The RSV clinic operates weekly and is led by Rose Paulley, nurse clinician for the program. Her involvement with RSV prevention began when it started as a research project more than 15 years ago.
At the time, infants who were born premature or with a heart condition would spend some time in the neonatal ward before being released to go home. Then, in winter, some of these infants would develop a cold and have to come right back to hospital. The research project demonstrated that these vulnerable kids could benefit from receiving palivizumab. The drug is not a vaccine, rather it is a "passive immunization," which provides the child with antibodies against the RSV virus.
"We found that in certain populations, this (drug) was effective in preventing kids from coming back into the hospital," says Chiu, explaining that the numbers suggested the drug would only have to be given to as few as 13 children in order to prevent one from coming back to hospital. That's pretty good when you consider that 100 adults with a risk for heart disease would have to receive lipid-lowering drugs for three years to prevent one from having a heart attack or stroke, says Chiu.
Once the research project ended, the permanent program was established in 2009. Under the program, all children born in Manitoba are entered into a database. Family members of these children are then notified if their child is eligible for an injection at various clinics located throughout the province, northwest Ontario or Nunavut.
"Pretty much wherever babies are delivered, there is somebody at that centre who helps us collect information and lets us know that there may be a (child) who is eligible."
Children enrolled in the program receive a monthly dose of palivizumab between November and March. Most kids will receive injections for one year. But some will continue with the program for two or three years, depending on their situations.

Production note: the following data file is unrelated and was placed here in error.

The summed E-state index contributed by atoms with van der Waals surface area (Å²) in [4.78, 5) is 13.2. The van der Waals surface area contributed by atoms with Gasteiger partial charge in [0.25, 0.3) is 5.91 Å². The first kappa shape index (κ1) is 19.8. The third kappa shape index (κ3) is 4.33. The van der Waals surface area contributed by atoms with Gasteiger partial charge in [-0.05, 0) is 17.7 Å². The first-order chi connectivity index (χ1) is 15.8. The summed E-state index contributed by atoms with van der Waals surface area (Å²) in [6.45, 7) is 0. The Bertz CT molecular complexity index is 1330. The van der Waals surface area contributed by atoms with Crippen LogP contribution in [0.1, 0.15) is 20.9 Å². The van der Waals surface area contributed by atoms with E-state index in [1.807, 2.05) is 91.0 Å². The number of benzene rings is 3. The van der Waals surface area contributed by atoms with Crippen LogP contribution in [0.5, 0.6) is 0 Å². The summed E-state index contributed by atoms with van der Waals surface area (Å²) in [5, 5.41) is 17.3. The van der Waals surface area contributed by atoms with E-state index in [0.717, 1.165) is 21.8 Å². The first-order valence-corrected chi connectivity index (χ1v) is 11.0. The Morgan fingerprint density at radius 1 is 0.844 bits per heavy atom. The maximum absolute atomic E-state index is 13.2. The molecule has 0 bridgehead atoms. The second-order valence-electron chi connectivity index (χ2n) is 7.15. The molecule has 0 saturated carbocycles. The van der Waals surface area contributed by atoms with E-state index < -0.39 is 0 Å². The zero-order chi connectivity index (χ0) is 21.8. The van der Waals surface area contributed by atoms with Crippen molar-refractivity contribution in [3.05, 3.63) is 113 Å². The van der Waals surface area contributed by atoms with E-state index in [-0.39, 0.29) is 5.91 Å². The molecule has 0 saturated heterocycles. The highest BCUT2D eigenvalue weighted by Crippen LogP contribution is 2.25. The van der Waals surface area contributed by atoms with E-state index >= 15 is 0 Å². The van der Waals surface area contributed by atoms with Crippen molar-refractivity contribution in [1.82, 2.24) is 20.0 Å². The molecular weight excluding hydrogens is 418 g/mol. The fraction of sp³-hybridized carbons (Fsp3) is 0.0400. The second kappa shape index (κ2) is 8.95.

Chiu says since the prevention program was implemented, the number of cases of vulnerable children hospitalized because of RSV has dropped significantly. Last year 14 of the 217 infants admitted for RSV were at risk infants in the program. The year before, only one out of 136 infants admitted for RSV was an at risk infant in the program.
That means that in addition to sparing these children the risks associated with severe RSV, the program also eliminates the costs associated with having these children in intensive care for extended periods of time. "It's an excellent prevention program," says Chiu. "It's not common to see (an infant) who has underlying risk factors admitted because they are being tracked and offered this program."
That's not to say that RSV still doesn't take a toll on young children. The difference is most of these kids have none of the underlying health risks that would put their lives in serious jeopardy. "You talk with physicians and pediatricians who have practiced for 20 years or more, and before this program came along, they remember these infants coming back to the hospital, how sick they were on the ventilator and the time they had to spend in hospital.... That doesn't happen as much anymore."